Ah, but there’s good news -- or bad, if you enjoy adventurous hikes: The government reportedly has set aside funds to restore the path to its original state with construction supposed to start this summer.

Right now, the trail is off limits. After two fatal accidents in 1999 and 2000, the local government closed the site, but adventurers continue to make the hike illegally.

Like someone who made this video two years ago. It can be found at Break.com, where it has generated nearly 1.5 million views. [UPDATE: Found this HD version on YouTube with nearly 6 million views.] Enjoy, but don’t look down:





Yes, a cable runs the length of the trail so people can clip into it for safety, but notice how the guy videotaping walks quickly and passes other people who are clipped in. It doesn't look like this guy ever clips in, making you wonder about his sanity.

As for those who do clip in? About that cable...

From an old post by The Cheap Route:
DO GET A HARNESS as no matter how confident you are in your abilities, the path is old and falling apart, and you don’t want to be the sucker who makes the next section crumble. Even the cables you latch into are questionable, so don’t fall.
Yes, by all means, be careful. Don’t fall.

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Monday, April 25, 2011

Falcons nest on Nebraska state capitol building -- again

The last place you’d expect to find a wild pair of falcons would be in downtown Lincoln, Neb., hanging out at the state capitol building.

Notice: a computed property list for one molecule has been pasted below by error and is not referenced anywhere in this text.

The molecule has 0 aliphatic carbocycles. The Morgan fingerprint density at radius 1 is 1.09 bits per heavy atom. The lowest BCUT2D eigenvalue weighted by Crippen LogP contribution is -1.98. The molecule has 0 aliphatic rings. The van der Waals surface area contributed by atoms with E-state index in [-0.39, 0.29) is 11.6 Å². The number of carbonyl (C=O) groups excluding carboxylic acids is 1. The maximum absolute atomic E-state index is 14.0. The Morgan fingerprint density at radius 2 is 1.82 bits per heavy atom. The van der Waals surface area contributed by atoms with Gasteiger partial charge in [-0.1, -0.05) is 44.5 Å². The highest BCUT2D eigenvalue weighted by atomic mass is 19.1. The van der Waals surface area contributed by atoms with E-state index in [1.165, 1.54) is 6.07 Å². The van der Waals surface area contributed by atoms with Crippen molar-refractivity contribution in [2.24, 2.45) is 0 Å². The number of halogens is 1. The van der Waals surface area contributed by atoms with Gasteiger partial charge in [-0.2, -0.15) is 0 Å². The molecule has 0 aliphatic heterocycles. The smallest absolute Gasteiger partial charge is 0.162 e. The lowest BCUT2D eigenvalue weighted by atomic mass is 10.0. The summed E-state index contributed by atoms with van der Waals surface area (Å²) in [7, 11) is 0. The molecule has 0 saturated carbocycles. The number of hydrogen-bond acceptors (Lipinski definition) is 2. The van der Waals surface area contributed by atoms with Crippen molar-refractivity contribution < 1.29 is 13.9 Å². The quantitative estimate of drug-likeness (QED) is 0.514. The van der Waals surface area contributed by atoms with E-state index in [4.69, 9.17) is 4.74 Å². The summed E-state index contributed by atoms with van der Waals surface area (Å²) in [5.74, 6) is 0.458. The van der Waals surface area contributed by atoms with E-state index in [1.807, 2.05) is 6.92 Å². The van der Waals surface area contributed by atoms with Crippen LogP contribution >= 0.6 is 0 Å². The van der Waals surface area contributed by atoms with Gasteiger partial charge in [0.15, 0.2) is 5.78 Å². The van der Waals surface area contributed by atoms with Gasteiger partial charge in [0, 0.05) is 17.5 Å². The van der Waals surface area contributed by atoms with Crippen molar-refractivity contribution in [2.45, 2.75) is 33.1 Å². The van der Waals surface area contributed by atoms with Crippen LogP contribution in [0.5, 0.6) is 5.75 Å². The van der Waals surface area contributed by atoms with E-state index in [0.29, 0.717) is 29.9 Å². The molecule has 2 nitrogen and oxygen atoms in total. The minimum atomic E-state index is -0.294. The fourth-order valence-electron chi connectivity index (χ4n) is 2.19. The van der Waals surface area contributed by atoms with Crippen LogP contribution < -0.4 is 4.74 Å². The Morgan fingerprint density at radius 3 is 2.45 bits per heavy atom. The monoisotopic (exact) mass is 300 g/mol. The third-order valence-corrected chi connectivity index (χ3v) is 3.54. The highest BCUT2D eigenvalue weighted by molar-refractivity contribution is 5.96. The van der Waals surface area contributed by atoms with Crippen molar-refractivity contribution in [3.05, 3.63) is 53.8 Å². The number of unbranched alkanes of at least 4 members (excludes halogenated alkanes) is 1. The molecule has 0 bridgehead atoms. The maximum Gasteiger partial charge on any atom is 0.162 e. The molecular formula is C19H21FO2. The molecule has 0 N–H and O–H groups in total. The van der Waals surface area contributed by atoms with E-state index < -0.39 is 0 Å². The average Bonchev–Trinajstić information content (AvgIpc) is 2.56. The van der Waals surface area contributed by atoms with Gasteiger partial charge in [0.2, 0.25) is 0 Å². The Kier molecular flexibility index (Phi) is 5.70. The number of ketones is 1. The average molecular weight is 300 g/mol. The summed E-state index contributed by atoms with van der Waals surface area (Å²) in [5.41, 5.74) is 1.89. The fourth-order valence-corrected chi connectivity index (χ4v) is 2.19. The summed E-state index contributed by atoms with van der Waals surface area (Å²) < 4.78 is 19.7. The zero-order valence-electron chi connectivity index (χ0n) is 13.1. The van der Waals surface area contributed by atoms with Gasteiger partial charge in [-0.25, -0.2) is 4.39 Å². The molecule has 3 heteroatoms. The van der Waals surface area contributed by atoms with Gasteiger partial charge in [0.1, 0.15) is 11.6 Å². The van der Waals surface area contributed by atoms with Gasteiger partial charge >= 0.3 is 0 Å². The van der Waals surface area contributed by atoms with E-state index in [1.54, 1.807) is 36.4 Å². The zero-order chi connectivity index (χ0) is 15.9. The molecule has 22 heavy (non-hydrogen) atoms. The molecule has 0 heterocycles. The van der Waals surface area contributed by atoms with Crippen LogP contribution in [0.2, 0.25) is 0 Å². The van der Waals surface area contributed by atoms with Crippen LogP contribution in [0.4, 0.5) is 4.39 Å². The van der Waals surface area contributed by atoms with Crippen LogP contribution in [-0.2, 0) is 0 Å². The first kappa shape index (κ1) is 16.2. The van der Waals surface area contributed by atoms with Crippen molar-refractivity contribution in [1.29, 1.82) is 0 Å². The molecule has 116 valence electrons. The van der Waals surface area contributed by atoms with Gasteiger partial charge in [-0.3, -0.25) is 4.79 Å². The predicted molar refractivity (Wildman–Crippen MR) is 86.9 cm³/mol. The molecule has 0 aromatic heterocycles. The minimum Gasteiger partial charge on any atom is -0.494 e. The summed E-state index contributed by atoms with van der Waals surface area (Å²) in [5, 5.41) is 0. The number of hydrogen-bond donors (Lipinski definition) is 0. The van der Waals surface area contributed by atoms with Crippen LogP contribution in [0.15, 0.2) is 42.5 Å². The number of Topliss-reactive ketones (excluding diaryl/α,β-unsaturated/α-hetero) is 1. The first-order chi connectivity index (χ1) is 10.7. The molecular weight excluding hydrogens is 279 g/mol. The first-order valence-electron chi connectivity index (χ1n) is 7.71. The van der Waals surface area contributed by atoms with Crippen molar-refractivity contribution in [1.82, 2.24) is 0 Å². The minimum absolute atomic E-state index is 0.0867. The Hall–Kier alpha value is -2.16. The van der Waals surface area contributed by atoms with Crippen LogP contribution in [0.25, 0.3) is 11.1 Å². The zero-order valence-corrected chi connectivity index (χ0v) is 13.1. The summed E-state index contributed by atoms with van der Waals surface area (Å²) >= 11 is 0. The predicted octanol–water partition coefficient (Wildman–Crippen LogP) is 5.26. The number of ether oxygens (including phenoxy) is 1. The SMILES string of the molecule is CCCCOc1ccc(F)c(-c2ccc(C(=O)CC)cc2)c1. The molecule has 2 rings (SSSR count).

A ledge of a cliff out in the wild, maybe.

As it turns out, however, falcons are just as happy hanging out in urban areas on the ledges of skyscrapers than on a cliff in the wild. Apparently, they like the city life.

And the pair of peregrine falcons in Lincoln proves it. Again.

For the seventh consecutive year, peregrine falcons are using a nest box outside the 18th floor of the Nebraska State Capitol, the Nebraska Game and Parks Commission reports via Outdoor News.

A FalconCam is set up for those interested in wildlife who want to take a peek into the lives of these falcons, which produced three eggs that are expected to hatch in early May.

A few details about falcons from the Nebraska Game and Parks:
Peregrine falcons were first observed at the State Capitol when a lone male was seen in August 1990. Peregrine falcons almost disappeared from the lower 48 states following World War II because of eggshell thinning caused by the pesticide DDT. In 1970, the falcon was listed as endangered under the Endangered Species Act. Recovery efforts, including the release of falcons at tall buildings in urban areas, were successful. By the late 1990s, peregrine falcon numbers recovered and the species was removed from the list of endangered species in 1999.
Finally, something positive to report from a state capitol building.


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Thursday, April 21, 2011

Fisherman finds hand grenade on a river bank